Merry Edwards Sauvignon Blanc 2018, Russian River Valley
Cost: $35-37
I n these uncertain times as we try to protect ourselves and our families from the corona virus and COVID-19, it’s good to have traditions to comfort us. And good memories to buoy our spirits until things get back to normal.
For instance, I love going to church on Sunday mornings. I’ve been a member of Lutheran Church of the Resurrection in downtown Augusta for 32 years. When I’m in town I never miss church on Sunday morning and Wednesday noon.
Now that all services have been suspended it’s comforting to attend church in front of my computer screen as we stream the service over the Internet. We have the confession, the prayers, the readings, the sermon and the hymns. Our music director Sandra Prichard plays the piano and sings like an angel and they put the words on the screen so we can sing along.
On Wednesday afternoon we have drive-thru communion at the church. You don’t get out of the car and Pastor Hunter or Pastor Landers hands you the bread and the wine and you get the blessing of communion. It’s not like being in church with all our friends and family, but as Pastor Hunter said in his sermon this week, we all do the best we can, just as the apostles did in their day.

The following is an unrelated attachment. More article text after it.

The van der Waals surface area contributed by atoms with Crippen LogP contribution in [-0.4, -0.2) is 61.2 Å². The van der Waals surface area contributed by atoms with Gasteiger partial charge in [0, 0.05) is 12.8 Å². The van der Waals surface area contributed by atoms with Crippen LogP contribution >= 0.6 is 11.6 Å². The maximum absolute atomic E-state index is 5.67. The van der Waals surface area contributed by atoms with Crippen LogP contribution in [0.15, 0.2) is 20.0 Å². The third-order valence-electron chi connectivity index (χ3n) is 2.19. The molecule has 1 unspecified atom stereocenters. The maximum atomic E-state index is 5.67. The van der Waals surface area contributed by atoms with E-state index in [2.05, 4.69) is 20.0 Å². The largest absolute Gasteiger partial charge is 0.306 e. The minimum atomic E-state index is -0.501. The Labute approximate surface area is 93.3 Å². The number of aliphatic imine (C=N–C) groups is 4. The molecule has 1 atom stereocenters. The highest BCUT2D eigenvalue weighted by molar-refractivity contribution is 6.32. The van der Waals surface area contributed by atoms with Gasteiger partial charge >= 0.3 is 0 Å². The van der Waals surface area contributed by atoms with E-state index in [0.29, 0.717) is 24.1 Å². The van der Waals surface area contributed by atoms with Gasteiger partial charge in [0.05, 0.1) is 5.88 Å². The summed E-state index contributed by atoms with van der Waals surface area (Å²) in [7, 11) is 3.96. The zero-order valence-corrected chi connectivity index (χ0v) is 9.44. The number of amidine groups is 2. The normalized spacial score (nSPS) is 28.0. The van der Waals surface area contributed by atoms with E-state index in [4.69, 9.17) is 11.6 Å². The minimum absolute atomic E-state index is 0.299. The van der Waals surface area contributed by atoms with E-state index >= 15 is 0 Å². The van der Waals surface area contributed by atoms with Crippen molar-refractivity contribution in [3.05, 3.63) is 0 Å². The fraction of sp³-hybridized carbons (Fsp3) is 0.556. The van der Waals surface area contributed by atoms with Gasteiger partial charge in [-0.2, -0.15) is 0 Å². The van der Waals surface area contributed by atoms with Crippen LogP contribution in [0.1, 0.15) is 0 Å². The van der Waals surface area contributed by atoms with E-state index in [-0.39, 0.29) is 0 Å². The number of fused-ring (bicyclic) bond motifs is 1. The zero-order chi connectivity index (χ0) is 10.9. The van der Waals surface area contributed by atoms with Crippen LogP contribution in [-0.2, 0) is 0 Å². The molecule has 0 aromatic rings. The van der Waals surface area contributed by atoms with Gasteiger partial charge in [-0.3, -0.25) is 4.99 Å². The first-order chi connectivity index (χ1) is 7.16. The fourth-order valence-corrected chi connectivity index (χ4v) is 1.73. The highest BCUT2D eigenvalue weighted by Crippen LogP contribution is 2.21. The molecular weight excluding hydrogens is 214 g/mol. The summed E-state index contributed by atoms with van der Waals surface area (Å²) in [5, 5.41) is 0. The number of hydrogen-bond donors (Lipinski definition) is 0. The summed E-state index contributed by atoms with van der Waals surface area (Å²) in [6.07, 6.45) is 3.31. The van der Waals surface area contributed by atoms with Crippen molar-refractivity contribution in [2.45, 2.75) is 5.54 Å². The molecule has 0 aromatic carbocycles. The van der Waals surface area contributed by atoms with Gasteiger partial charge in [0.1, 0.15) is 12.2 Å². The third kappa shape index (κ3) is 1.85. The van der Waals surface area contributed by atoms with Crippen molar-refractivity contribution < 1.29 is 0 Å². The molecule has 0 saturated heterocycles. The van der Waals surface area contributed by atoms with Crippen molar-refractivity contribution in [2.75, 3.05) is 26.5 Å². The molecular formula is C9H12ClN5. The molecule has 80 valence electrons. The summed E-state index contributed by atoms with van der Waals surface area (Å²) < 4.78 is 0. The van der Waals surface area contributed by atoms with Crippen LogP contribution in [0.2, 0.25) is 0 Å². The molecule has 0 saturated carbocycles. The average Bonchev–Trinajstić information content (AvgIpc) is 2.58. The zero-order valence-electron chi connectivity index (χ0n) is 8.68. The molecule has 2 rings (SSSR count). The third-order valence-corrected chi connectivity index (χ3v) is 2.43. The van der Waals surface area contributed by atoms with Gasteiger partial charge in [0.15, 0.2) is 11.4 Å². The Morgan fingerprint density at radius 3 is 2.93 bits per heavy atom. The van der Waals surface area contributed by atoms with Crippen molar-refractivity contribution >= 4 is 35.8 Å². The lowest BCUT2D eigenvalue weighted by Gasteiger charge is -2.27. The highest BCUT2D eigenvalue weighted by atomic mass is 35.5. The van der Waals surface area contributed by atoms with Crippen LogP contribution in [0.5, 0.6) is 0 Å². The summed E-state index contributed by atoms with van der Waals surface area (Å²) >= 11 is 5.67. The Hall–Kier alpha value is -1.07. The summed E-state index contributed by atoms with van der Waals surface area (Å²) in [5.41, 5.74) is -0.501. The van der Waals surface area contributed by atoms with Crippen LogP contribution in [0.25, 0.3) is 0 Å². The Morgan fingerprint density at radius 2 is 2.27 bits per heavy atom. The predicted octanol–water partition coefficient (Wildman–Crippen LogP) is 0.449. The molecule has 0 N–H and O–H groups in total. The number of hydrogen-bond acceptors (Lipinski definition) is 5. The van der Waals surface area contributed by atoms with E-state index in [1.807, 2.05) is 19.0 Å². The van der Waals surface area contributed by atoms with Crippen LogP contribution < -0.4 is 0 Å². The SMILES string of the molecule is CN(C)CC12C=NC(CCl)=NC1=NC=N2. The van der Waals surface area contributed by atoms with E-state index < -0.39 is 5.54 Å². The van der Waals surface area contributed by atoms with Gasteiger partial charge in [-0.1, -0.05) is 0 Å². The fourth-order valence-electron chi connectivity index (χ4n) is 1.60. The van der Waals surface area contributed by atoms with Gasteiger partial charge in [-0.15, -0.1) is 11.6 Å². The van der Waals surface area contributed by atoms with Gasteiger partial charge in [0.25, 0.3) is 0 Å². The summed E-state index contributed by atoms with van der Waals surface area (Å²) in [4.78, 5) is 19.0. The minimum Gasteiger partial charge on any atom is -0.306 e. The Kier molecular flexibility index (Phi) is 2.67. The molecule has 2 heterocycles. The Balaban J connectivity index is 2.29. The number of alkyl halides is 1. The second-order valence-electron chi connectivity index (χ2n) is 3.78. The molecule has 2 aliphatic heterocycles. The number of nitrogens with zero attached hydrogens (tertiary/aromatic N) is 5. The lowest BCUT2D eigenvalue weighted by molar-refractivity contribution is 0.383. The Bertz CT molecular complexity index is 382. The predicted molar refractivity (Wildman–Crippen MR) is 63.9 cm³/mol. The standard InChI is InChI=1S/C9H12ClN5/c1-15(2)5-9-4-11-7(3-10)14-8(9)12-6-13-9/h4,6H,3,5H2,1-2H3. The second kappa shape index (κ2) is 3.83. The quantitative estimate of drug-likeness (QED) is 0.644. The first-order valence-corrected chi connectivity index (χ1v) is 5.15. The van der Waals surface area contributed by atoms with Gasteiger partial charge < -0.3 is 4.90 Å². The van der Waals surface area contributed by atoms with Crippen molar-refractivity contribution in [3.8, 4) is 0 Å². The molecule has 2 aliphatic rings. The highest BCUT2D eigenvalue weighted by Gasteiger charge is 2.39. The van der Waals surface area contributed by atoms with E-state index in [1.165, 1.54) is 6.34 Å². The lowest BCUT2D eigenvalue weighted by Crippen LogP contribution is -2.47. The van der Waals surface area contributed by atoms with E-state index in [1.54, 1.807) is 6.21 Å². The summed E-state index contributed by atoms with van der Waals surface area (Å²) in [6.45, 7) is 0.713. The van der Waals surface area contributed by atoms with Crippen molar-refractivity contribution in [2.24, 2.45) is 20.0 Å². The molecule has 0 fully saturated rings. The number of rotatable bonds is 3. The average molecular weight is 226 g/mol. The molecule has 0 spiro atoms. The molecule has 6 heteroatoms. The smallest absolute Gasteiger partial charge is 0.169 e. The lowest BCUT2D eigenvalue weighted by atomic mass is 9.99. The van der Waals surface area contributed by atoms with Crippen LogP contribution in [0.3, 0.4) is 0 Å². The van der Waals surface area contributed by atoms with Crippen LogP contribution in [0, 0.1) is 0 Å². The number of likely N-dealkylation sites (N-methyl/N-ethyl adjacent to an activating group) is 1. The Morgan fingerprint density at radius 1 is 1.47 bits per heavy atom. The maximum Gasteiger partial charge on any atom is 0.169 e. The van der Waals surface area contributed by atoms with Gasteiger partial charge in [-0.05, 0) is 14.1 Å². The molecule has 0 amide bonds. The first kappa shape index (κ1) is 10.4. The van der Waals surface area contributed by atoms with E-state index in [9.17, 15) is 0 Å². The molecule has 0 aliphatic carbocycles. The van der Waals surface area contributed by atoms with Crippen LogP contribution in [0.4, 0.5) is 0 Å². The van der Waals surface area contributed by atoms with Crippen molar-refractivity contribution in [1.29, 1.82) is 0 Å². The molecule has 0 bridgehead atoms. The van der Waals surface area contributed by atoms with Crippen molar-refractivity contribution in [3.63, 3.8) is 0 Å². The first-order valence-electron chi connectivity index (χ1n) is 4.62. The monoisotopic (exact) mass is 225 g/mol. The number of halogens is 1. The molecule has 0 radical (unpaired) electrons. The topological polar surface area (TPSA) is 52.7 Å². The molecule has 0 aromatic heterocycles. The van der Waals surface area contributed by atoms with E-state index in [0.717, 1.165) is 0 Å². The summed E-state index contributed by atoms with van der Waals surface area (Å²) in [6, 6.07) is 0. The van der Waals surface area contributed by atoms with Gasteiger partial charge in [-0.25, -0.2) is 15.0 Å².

One of the other traditions I am clinging to are meetings with my dear friends the Magnificent 8. I mention that now because we all met at Edisto Beach to spend a week together the first week in March. And who knows when we will meet again?
We didn’t know that this virus scare was going to explode the way it did. We knew some people were getting sick in China and there was worry that it would find its way to our shores. But who could imagine quarantines and lockdowns and all the rest? It was just a month ago but it seems a lifetime ago.
Dorothy and John loved the food and the wine and the company of friends.